Beyond the muscle-back design and elegant finish, there seems to be a buzz about the Honma Tour World (TW) X Irons that attracts lots of love.
These irons sell as players’ distance irons with game-improving performance. They offer distance with a high, playable trajectory for those who want a blade-like iron with game-improvement playability. But how do they perform?
- Honma TW-X irons make a positive first impression with their elegant look in every golf bag.
- But performance-wise, these irons may not be as forgiving as some other game-improvement irons on the market. However, they have elite ball speed and plenty of forgiveness.
- The TW-X gave me a premium feel I’ve not experienced in many irons.
- Most of all, I’d recommend the TW-X Irons to someone who wants a mix of player irons and game improvement sets.
- These irons are expensive but available in 4-10 and 5-11 set configurations. They cost $175 per club steel and $200 per graphite. You can get the TW-X iron set with steel shaft at a discounted price of $500 at the PGA Tour Superstore.
Honma TW-X Iron
- Premium feel that sets them apart
- Available in 4-10 and 5-11 set configurations
- They offer elite ball speed and a good amount of forgiveness
Honma TW-X irons became a sensation after the Japanese company revealed its endorsement deal with Justin Rose in 2019. After the rampant discussion in my community, I became more interested in testing these iron sets.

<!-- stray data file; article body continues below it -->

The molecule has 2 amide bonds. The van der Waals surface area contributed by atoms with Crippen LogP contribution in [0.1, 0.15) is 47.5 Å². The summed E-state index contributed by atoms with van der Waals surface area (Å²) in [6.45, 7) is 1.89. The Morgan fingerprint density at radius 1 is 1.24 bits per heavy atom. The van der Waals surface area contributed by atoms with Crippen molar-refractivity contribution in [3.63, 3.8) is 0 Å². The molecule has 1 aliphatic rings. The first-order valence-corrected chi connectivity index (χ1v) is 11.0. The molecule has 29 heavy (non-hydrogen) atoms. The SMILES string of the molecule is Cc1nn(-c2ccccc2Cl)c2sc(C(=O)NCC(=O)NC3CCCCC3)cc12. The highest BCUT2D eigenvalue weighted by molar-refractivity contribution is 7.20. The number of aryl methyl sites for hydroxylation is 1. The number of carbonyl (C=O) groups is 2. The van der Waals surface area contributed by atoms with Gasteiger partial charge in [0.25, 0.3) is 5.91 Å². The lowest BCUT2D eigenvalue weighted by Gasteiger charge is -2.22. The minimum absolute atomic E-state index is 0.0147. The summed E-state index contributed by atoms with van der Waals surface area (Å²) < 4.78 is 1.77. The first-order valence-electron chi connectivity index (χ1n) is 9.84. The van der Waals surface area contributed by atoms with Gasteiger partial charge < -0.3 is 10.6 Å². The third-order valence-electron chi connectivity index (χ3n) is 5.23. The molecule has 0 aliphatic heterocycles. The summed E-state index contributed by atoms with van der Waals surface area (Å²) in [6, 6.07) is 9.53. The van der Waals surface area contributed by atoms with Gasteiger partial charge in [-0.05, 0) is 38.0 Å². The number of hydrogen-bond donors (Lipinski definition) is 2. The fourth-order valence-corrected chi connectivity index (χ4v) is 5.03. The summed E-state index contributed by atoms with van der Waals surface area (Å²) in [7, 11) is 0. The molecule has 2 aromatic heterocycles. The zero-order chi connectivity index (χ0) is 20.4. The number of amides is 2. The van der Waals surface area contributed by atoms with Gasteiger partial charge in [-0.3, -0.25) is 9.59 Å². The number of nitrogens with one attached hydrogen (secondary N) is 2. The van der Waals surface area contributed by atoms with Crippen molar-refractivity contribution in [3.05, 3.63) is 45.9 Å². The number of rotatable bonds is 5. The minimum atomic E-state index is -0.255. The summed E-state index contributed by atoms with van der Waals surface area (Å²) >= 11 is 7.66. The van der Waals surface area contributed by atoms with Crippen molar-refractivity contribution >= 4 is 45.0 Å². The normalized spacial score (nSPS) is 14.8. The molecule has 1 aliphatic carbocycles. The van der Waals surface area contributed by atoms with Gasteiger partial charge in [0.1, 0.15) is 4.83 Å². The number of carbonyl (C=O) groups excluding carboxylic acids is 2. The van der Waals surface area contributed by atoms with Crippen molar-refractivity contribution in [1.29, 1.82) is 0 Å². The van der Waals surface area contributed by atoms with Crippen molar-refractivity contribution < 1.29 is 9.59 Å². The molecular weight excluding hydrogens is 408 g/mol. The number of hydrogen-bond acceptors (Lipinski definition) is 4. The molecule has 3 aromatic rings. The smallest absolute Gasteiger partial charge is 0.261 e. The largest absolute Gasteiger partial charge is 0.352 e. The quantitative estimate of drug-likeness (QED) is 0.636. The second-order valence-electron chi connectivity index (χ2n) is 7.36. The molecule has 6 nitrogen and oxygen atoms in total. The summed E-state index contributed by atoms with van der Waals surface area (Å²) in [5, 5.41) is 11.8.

You will love these irons if you want a ‘Players Distance’ iron with strong game improvement features. For context, before using the TW-X, I had tried a set of Wilson Staff irons and upgraded after a few years to some Cobra Radspeed irons. I have also played the Taylormade P790s. So, I will attempt to look back on my experience with the previous options as I review how the TW-X irons live up to the hype.
Honma TW-X Iron Review
Honma TW-X irons are available in a 4-10 full set configuration and a 5-11 full set design in steel and graphite shafts. You can also buy utility long irons to replace your difficult-to-hit longer irons.
Here’s a rundown of the key specifications of these irons:
|TW-X Iron||Loft (deg)||Lie (deg)||FP (mm)||Offset||Length|
Honma TW-X Iron Key features
- Beautiful muscle-back design
- Modern, forgiving, hollow construction
- Fast, high-strength forged MS300 steel face
- Forged 25C body, which provides exceptional feel, high launch, long carry, and stopping power from the low and deep CG
- Forgiving ground contact from the wide, cambered sole
- Full set inspired by PGA Tour-validated utility iron use
They say judging a book by its cover is not always good, but it’s no long shot with the TW-X irons. In the bag, these irons are stunning.
The hollow body design gives it the appearance of a blade. It reinforces Honma’s typical style of keeping their products minimal, so it projects the arrow of a matte finish. So, the TW-X irons will win more visual interest before drawing any attention to their actual performance.
As mentioned earlier, I had used a set of Wilson Staff irons for five years, and my next two upgrades were the Cobra Radspeed irons and the Forged Tec. Still, both lacked distance control and consistency (a separate review will come up soon), so I settled with the TW-X irons.
Overall, on first impression, these irons have feel, workability, and stunning looks. But let’s look at how they measure up in terms of performance.
How Did TW-X Irons Perform?